Kenna Calhoun is an Abingdon, VA based portrait photographer. She received her photography degree from Virginia Intermont and has been in photography for 15 years. She specializes in newborn and family portraits. Of her work she says, "I truly love the beauty and genuine emotions that come from real moments so I love to document those sweet moments in time for families and couples."
Fiona Zahnke began her life in clay in the early 1970s when she studied ceramics at Michigan State University's Pewabic Pottery, where she became particularly interested in Raku Firing and salt-fired ware. After a stint teaching ceramics at Iowa's McNaider Museum, she moved with her family to Big Stone Gap, VA. Fiona has taught courses in hand building and wheel throwing at Mountain Empire Community College and the University of Virginia's College at Wise. She was also an artist-in-residence at Powell Valley High School and ran her own studio, Powell River Pottery. In 2000, she was selected as a finalist for the Governor's Award for the Arts. In addition to her work in ceramics, Fiona also enjoys fiber work including weaving, knitting, and felting.
Eric Drummond Smith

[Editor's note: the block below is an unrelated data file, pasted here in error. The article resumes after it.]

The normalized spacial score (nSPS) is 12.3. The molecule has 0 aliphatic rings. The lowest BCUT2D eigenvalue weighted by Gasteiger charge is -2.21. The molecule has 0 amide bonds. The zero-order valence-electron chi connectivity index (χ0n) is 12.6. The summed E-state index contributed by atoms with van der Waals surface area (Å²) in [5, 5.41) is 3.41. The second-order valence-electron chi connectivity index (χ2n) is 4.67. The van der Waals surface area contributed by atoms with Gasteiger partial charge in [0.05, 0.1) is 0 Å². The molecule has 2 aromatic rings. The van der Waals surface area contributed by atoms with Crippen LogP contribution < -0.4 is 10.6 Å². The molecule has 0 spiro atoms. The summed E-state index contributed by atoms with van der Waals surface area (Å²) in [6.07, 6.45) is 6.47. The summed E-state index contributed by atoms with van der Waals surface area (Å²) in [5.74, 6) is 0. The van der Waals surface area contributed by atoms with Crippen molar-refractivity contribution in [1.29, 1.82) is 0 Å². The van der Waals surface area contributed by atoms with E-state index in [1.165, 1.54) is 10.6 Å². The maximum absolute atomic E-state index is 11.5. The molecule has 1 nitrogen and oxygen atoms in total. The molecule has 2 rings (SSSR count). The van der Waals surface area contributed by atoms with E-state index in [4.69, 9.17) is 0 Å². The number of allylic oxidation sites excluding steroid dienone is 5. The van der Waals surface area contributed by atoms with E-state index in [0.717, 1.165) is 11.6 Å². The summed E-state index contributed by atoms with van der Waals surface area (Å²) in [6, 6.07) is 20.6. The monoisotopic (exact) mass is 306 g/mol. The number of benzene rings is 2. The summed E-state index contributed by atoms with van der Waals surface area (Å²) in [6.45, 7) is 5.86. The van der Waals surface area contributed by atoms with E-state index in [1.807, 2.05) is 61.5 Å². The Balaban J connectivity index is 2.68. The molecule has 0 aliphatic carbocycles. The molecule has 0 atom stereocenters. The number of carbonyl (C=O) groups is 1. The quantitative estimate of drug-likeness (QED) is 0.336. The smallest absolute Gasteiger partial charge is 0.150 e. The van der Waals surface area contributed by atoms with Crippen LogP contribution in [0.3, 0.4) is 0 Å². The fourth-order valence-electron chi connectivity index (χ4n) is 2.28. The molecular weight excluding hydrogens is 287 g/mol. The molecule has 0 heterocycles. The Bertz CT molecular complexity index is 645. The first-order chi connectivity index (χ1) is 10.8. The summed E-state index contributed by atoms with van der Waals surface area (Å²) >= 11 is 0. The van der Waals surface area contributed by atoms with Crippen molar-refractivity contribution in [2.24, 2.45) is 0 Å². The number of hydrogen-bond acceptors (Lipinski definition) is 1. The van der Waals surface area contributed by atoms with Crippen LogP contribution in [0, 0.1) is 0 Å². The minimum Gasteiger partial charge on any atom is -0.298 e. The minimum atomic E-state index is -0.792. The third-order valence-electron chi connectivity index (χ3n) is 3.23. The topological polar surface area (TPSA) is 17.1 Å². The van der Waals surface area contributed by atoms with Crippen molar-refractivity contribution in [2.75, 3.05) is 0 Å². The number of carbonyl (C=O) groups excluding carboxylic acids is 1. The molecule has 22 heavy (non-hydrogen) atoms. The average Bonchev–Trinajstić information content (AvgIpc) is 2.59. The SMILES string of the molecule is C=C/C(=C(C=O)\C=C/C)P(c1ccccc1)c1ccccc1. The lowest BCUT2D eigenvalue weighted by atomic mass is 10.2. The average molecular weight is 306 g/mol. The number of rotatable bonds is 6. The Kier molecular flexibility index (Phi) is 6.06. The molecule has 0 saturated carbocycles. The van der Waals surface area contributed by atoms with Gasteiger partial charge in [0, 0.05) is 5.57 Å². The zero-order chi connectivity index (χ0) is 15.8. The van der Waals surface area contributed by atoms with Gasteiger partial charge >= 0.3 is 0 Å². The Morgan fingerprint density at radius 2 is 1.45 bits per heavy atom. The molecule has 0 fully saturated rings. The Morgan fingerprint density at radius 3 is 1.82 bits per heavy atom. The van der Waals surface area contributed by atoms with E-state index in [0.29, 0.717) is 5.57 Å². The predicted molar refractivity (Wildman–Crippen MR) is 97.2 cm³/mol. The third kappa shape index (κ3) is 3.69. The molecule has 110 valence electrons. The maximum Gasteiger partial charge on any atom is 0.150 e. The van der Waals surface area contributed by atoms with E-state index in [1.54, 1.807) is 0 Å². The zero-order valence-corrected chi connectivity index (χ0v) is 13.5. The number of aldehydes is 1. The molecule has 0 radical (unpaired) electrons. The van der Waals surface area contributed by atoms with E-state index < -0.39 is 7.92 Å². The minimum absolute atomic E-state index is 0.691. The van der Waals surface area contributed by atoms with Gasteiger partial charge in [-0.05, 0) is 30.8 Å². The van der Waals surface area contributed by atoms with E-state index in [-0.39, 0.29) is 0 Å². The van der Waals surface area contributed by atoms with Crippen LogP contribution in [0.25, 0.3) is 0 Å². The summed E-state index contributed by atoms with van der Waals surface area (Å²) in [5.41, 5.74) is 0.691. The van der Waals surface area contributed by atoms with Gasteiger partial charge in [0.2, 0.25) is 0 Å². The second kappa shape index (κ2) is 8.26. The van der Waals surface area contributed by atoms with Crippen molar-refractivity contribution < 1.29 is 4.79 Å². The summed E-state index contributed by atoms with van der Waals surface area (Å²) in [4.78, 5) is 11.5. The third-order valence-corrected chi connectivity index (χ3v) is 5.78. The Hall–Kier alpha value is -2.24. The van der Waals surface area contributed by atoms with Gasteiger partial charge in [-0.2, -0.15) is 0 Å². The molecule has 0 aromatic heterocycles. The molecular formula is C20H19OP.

Eric Drummond Smith is a native of Bluefield, West Virginia. He received his BA in political science, art, and geography from Emory & Henry College in Emory, Virginia; his MA in East Asian studies from the University of Virginia in Charlottesville; and his PhD in political science with specialties in international and comparative politics from the University of Tennessee – Knoxville. He is an Associate Professor of the University of Virginia’s College at Wise where he is responsible for instruction of courses in the international and comparative politics subfields, as well as most classes in political philosophy and theory. His current research is on the logic of regime change and durability in classical Chinese thought of the Zhou, Qin, and Han Dynasties. Smith regards himself as not fitting well into any particular school of art. His work draws particularly from expressionism and neo-expressionism; surrealism; classical animation, comics, political and propaganda art, and advertising art; pop art; Chinese and Japanese traditional calligraphy, painting, and printing; folk art (particularly Appalachian, Southern, Latin American, Sub-Saharan African, and native American and Polynesian); northern European painting and printmaking of the Renaissance (especially Bosch, Bruegel, and Dürer); ancient Mediterranean and Mesopotamian art; and art brut. He is principally a two-dimensional artist, principally drawing and painting on paper, wood, and canvas (stretched and unstretched). His artistic work intentionally tries to blur the line between fine art and folk art, not to mention exploring the tensions generated by and in politics, history, faith, literature, music and the ordinary lives of (particularly Appalachian) people.